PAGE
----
TOKYO, June 20 Toshiba Corp said on
Wednesday it will begin building solar plants with a total
generating capacity of 100 megawatts on the country's
disaster-hit northeastern coastline, making it the biggest solar
project in Japan.
Electronics conglomerate Toshiba, which makes everything
from lightbulbs to nuclear reactors, said it will spend around
30 billion yen ($379.6 million) t o build several large-scale
solar plants in Minami Soma more than a year after a devastating
earthquake and tsunami hit Japan.
The project overtakes an earlier plan by Kyocera Corp
, heavy machinery maker IHI Corp and Mizuho
Corporate Bank, which said it will launch a 70-megawatt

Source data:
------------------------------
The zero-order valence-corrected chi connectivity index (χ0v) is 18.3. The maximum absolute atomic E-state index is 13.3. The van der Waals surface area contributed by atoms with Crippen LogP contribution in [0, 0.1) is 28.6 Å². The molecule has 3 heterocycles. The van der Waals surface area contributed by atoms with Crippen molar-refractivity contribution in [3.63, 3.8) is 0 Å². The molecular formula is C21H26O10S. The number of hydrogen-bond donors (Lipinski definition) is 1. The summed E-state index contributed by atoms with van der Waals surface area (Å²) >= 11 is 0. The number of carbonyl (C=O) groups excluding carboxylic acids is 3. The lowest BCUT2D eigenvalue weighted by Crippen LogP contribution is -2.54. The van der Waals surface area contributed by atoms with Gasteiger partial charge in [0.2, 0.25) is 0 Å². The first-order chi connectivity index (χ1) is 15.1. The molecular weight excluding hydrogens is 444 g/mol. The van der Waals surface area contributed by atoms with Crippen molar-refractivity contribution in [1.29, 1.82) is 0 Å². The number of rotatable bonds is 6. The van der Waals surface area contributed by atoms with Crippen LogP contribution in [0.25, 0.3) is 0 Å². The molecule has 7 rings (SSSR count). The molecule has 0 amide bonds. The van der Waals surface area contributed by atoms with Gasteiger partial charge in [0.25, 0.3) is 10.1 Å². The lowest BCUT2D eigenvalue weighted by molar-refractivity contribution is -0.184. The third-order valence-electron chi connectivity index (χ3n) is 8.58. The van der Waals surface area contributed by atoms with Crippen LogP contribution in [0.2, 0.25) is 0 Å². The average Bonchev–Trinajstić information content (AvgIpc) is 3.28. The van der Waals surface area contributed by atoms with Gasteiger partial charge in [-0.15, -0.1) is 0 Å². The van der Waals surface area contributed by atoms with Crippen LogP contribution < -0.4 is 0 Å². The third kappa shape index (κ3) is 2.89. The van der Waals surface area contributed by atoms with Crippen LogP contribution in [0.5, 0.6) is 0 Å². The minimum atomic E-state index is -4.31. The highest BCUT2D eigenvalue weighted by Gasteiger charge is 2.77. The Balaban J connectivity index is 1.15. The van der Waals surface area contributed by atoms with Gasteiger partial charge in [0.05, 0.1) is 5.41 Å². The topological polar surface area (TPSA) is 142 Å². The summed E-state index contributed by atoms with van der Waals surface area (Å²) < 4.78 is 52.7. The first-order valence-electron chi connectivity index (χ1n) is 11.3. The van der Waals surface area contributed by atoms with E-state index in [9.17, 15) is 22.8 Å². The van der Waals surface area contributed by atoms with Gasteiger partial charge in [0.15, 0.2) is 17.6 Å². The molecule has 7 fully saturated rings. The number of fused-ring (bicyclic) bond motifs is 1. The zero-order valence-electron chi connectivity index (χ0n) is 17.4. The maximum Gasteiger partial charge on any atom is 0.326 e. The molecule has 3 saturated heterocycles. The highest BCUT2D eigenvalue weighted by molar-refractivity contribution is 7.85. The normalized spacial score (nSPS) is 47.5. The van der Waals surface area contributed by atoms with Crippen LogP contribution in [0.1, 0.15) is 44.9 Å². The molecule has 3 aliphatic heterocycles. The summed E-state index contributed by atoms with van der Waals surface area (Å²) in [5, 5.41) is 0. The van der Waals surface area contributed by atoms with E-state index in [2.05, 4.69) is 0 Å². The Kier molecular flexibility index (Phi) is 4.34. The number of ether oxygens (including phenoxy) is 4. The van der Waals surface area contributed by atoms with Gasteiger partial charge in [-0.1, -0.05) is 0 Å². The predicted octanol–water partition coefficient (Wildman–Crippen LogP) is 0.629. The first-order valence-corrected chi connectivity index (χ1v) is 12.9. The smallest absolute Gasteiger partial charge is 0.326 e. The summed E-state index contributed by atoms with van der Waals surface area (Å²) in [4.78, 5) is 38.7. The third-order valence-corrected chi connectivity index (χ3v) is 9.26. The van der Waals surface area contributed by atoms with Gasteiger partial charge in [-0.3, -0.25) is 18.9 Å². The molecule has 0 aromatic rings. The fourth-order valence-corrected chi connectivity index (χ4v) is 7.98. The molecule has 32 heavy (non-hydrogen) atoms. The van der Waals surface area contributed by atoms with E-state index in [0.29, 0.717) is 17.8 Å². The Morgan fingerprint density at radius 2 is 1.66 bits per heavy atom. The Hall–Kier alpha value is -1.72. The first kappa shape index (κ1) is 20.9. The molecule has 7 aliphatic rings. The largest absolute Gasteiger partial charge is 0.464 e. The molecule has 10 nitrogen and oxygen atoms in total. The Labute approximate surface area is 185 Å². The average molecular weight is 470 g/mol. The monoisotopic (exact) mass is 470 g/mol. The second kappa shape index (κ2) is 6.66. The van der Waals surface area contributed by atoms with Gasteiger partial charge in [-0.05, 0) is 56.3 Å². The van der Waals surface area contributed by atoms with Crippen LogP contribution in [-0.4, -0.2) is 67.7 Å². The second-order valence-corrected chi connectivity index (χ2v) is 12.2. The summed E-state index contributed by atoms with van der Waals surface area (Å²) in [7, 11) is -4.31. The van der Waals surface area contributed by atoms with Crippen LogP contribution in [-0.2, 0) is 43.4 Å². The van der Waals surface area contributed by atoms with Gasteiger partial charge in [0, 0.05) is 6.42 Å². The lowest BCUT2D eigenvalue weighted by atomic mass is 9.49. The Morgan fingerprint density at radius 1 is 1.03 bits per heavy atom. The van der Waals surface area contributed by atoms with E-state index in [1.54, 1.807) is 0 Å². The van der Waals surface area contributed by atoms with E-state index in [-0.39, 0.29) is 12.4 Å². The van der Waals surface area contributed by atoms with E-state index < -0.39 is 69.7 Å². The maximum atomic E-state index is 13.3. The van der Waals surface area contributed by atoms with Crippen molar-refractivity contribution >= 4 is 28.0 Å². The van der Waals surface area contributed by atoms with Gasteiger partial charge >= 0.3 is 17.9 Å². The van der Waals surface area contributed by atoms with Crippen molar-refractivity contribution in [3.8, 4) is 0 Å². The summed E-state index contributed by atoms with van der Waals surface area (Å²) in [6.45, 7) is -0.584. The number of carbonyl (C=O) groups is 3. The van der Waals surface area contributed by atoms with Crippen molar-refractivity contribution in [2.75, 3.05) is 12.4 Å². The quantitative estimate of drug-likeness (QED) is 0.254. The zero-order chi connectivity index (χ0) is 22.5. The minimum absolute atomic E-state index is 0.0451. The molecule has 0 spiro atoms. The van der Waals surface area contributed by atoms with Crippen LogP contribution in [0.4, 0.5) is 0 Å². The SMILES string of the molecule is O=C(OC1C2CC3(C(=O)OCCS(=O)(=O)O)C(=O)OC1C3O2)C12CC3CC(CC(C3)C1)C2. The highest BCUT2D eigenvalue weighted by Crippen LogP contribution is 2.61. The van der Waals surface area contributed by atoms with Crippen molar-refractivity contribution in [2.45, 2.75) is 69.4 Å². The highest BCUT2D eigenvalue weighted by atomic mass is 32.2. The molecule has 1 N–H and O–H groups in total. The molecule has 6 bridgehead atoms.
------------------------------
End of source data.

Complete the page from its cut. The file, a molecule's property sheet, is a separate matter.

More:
plant in southern Japan.
Toshiba said it will start building the plants this year and
aim to start operations in 2014.
Residents of Minami Soma, located just 25 km (16 miles) from
the crippled Fukushima nuclear plant, were forced to flee their
homes last year after a part of the city was deemed a no-gone
zone by the government in the wake of the world's worst atomic
disaster in 25 years.
The company's announcement comes after the Japanese
government approved new incentives for renewable energy through
an introduction of feed-in tariffs (FIT) this week, which is
expected to unleash billions of dollars in clean-energy
($1 = 79.0300 Japanese yen)
(Reporting by Mari Saito and Risa Maeda; Editing by Jeremy